YMTC Increases Technical Capabilities While Commerce Department Dithers

A new report from Dylan Patel of SemiAnalysis paints a picture of a NAND chip market over which Chinese chipmakers like YMTC are poised to grab massive market share. Over the past few years, the NAND chip market has enjoyed explosive growth, with Patel writing that “the number of bits of NAND manufactured and shipped has grown at a pace of 30% to 35% every year.”

Earlier this month, YMTC announced the ability to develop 232-layer chips, a major technological breakthrough that puts it on par with rival global leaders. Writes Patel,

“YMTC is not just a copycat with trailing edge technology like many erroneously perceive Chinese semiconductor companies on the leading edge. They are building their own innovative and unique product. While they rely heavily on the over 24 billion dollars of government subsidies, process tools from Lam Research, and licenses of critical technology from Adeia (Xperi), they are running ahead of other players in NAND with homegrown innovation…They will structurally change the NAND industry.”

YMTC’s potential dominance of the chip market portends a host of adverse security and economic consequences for the American people. An increasing number of national security leaders are publicly pressing the Commerce Department to put Chinese military-linked chipmaker YMTC on the Entity list. That move would prohibit U.S. firms from selling high-tech tools to YMTC – a much-needed step to protect Americans’ privacy and national security. Instead, the Commerce Department has done nothing, allowing YMTC to achieve a serious technological breakthrough in the meantime.

Commerce’s refusal to institute export controls targeting Chinese military linked chipmakers reflects its broad lackadaisical attitude toward safeguarding American technology from Chinese misuse. That’s the takeaway from a Wall Street Journal story this week. In 2021, the Department approved 88% of applications for technology exports to China. Nor does that extremely high figure take into account the number of applications “returned without action,” meaning an uncertain outcome.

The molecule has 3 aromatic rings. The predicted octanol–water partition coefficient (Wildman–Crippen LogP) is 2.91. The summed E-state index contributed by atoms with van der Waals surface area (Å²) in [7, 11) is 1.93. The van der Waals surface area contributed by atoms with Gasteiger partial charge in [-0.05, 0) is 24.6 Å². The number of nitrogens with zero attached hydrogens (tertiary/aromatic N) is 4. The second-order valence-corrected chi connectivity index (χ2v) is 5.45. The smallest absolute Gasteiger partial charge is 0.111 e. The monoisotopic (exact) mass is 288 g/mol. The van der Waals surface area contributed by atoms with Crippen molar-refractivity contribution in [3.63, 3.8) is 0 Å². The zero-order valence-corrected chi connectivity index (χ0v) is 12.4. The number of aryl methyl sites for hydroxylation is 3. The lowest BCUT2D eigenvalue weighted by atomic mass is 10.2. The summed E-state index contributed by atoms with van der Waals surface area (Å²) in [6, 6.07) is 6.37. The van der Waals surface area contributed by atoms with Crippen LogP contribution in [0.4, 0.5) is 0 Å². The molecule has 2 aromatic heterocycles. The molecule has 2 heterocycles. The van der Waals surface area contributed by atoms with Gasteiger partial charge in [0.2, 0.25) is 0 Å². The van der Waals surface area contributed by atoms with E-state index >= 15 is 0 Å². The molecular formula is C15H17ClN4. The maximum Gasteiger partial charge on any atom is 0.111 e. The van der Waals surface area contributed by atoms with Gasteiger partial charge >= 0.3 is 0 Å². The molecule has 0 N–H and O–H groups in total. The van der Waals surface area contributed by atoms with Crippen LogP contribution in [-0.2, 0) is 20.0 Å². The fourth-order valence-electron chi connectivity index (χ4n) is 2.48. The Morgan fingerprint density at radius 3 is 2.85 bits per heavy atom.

Former Deputy National Security Advisor Matt Pottinger has noted the problem of competing interests within the federal government. He told the Journal that the Bureau of Industry and Security (BIS), “has struggled to reconcile its mission to protect U.S. national security with the Commerce Department’s objective of promoting U.S. exports. The dilemma is most acute when it comes to China.”

An especially chilling piece of data from the Journal story also exposes how little the Commerce Department has spent tackling the China problem: “Kharon, a Washington, D.C.-based research and data-analytics firm, said it has identified tens of thousands of Chinese entities that may meet the U.S. criteria for military end-user export restrictions, even though there are only roughly 70 on the Commerce Department’s current list.”

BIS must lead within the federal government on being a force to ensure America’s national security. It must stop caving to industry pressure. And it must institute meaningful export controls targeting YMTC and another rising Chinese chipmaker, CXMT, which also maintains known ties to the Chinese military. Any future inaction will extend the Department’s track record of putting profits over national security.